The story of the Wistert brothers at Michigan began when Whitey's Carl Schurz High School classmate John Kowalik was invited to visit the University of Michigan. At the time, Whitey Wistert "was working in a factory building Majestic radios." Kowalik took Whitey with him on his visit to Ann Arbor, and according to Alvin, "that's how it started: the Wisterts of Michigan."
|September 11, 1934, for the Cincinnati Reds|
|Last MLB appearance|
|September 25, 1934, for the Cincinnati Reds|
|MLB statistics |
|Earned run average||1.13|
|Career highlights and awards|
|Big Ten MVP, Baseball, 1934|
As a football player, Wistert played for consecutive undefeated national championship teams in 1932 and 1933 and was a consensus All-American in 1933. The 1934 University of Michigan yearbook, the Michiganensian, included the following quote from Grantland Rice: "Wistert was unanimously selected as the best tackle in the Middle-West this year. He was the key to Michigan's defensive line play. He was a sure tackler and it was next to impossible to fool him on trick maneuvers. He was keen, quick, and accurate in diagnosing plays."
One of Wistert's teammates on the 1932 and 1933 Michigan football teams was future U.S. President Gerald Ford. In an interview in the February 1974 issue of "Michigan Alumnus", Wistert said of Ford: "He was a real good competitor – a real bulldog type. Even during a losing year, he was voted MVP by his teammates. They felt he was one guy who could stay and fight for a losing cause."
Wistert also earned varsity letters in baseball three years and was selected as the Most Valuable Player in the Big Ten Conference in 1934. The 1934 Michiganensian yearbook reports that the final game of the baseball season was a 4–0 shutout by Wistert against the University of Chicago Maroons. "Wistert, for the Wolves, allowed only five well-scattered hits during the game. Although Whitey Wistert walked four men, he more than off-set this by striking out nine of the Maroons to face him." Wistert also pitched a four-hitter against Ohio State.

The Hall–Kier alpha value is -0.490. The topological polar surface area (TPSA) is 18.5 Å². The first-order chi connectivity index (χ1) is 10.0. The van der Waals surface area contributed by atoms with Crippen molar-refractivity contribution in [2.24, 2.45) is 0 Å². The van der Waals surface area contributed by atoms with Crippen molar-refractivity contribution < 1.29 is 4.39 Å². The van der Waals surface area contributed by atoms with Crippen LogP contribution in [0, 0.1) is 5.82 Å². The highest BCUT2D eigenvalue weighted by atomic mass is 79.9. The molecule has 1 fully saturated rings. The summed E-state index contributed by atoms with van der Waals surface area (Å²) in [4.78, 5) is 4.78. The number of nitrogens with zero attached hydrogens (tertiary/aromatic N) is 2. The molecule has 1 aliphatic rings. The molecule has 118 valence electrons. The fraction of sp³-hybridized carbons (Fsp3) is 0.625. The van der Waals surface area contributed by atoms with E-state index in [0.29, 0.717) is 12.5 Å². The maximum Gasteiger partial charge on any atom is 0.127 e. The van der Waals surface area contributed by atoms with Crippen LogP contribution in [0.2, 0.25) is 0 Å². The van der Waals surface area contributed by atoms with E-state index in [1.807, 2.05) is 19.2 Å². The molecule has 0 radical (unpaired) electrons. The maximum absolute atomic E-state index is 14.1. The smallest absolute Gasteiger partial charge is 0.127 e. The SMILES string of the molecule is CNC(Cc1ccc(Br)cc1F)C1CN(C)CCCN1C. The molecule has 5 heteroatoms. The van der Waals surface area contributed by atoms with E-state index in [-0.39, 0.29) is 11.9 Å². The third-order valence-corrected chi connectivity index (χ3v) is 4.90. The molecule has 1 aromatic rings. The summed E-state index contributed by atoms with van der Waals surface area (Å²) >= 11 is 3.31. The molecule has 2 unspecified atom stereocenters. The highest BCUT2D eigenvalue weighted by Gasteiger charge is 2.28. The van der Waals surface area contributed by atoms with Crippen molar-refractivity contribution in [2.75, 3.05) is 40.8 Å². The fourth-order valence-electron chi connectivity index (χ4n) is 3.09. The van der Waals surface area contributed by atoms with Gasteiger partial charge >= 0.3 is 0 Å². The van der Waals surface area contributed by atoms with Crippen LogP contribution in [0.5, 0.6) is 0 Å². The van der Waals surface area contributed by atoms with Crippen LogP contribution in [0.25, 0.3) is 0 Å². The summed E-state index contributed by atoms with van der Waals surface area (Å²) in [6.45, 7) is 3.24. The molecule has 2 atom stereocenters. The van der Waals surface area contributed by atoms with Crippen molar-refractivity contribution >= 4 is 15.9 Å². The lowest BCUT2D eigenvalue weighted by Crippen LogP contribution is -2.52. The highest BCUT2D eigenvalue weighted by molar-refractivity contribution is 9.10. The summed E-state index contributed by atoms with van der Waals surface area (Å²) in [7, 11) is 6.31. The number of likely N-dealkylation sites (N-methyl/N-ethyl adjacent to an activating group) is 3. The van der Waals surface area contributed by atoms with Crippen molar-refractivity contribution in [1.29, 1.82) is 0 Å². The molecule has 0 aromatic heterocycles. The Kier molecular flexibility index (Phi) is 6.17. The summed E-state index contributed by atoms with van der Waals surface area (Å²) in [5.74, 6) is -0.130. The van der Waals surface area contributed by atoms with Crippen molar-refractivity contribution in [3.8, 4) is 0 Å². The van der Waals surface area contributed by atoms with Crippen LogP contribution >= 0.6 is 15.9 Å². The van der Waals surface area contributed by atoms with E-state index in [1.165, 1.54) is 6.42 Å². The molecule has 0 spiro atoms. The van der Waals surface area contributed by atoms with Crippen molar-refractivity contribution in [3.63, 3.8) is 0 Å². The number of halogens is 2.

Wistert was inducted into the College Football Hall of Fame in 1967, one year before his brother Albert. In 1981, he was named to the University of Michigan Hall of Honor in the fourth class of inductees alongside his brothers. Only five Michigan football players earned this honor before him.
Wistert had a short cup of coffee in Major League Baseball, appearing in three games for the Cincinnati Reds between September 11, 1934 and September 25, 1934. In two appearances as a pitcher, Wistert allowed only one run in eight innings, for a career ERA of 1.13. The only career earned run he ever allowed came off the bat of a 17-year old phenom who was also a Chicago Public Schools alum in Phil Cavarretta of his hometown Chicago Cubs, who hit his first career home run in the 2nd inning of a 1-0 Reds loss. In three plate appearances, he went hitless and struck out twice. Although he only played briefly at the major league level, Wistert played five years of professional baseball. Fellow 1933 Michigan Wolverines football All-American, Ted Petoskey also debuted for the Reds in September 1934.
After retiring from sports, Wistert became a New York lawyer. He went on to become a vice-president of an industrial relations firm in Toledo, Ohio. He served in the United States Navy as a lieutenant during World War II.